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The Eight Benefits of Branding – Part 5, Devoted Customers

April 26, 2016

Harley_02.jpgWhen speaking to groups, I often ask any motorcycle riders in the room to raise their hands. Then I ask them to keep their hands raised if they ride Harley-Davidson bikes. Then I ask the Harley riders if they would ever consider riding another kind of motorcycle. The answer is always an emphatic, almost indignant, “No way!” Back in the eighties, Harley-Davidson was struggling. They had made some bad decisions and were being hammered by faster, cheaper Japanese bikes. They decided not to compete against the Japanese but, rather, to leverage their company’s own checkered past to build a new kind of bond with their customer. The result was one of the all-time, classic branding turnarounds, one that has gained them a fiercely devoted customer base. It’s a story that should serve as a model to all brands.

What Harley did, back in the eighties, was give their customer a reason to choose them over the Japanese bikes. Sure, the Yamahas and Kawasakis were faster and cheaper. They even looked super fast, with a design that compelled the rider to lean forward over the gas tank. But Harley repositioned their bikes as the rebel’s choice. Outlaw motorcycle “clubs” had adopted Harleys as their preferred ride, in part, because of the brand’s heavy, aggressive look and the dangerous sound of its engine’s patented, throaty growl. Harley-Davidson decided to own that reputation and extend it to all riders. They encouraged their customers to adopt a tough, bad-boy image – at least, on the weekends. And it turned out everybody wanted to be in that club. Today, thousands of doctors, bankers and lawyers don their leather jackets, boots and bandanas and join fellow Harley enthusiasts for an after-church Sunday spin. And, just like the Hell’s Angels, they define themselves by what they ride.

Harley_03.jpgHarley-Davidson gave its customers a community of like-minded individuals. It gave them a sense of belonging. And, in return, they gained a degree of brand loyalty that is unsurpassed. Others have come close. Market leaders in every category find some way of connecting with their customers beyond price and service. Look at Apple users, Courvoisier drinkers and Target shoppers. All feel in the know, as if they’ve joined an exclusive society. But they’re not secretive about it. They want more people to join up and they actively recruit.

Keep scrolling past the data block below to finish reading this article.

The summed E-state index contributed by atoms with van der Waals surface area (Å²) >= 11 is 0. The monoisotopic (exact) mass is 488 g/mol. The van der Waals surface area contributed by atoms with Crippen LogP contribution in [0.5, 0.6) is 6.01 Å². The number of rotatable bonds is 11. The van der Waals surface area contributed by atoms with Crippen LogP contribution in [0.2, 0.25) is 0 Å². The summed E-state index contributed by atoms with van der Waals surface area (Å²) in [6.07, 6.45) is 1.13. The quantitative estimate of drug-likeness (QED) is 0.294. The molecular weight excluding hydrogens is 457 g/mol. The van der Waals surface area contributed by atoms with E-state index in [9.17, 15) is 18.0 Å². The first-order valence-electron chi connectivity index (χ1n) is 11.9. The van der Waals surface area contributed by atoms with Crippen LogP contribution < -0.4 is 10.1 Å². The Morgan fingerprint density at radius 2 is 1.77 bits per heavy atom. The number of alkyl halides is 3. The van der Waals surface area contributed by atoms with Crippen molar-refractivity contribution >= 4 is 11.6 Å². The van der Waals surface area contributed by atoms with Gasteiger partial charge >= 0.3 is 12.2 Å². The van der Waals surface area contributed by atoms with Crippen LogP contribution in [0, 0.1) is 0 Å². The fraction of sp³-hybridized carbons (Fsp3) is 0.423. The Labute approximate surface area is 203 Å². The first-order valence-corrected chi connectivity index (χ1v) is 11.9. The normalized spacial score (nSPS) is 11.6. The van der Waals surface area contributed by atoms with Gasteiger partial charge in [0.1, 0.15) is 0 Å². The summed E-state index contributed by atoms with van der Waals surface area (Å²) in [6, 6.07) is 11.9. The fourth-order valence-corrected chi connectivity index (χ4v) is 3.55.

What would it take to give your customers a sense of belonging? What would make them evangelize on your behalf and recruit others to join your “club”? This I know: it’s not a lower price and it’s not faster delivery. It may not even be higher quality.

Take an honest look at your own company. What do your customers experience as they deal with you? How do they feel about that experience? What can you do to improve their experience? What can you do to encourage cross-connection and regular communication between them? How can you grow a community? Harley-Davidson answered all these questions and, not only did they turn their company around, they grew a legendary, profitable brand.

Your perfect customers are out there somewhere, looking for you. They want to find you and pay you money. They want to bond with you and help you build your business. You just need to help them find you, then give them an experience that matches up with what they want to feel.

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Tokyo Olympics – The latest chapter in the story of "The Logo That Would Not Be Designed". 

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Brand Fields – A tough definition to comprehend but worth the effort.

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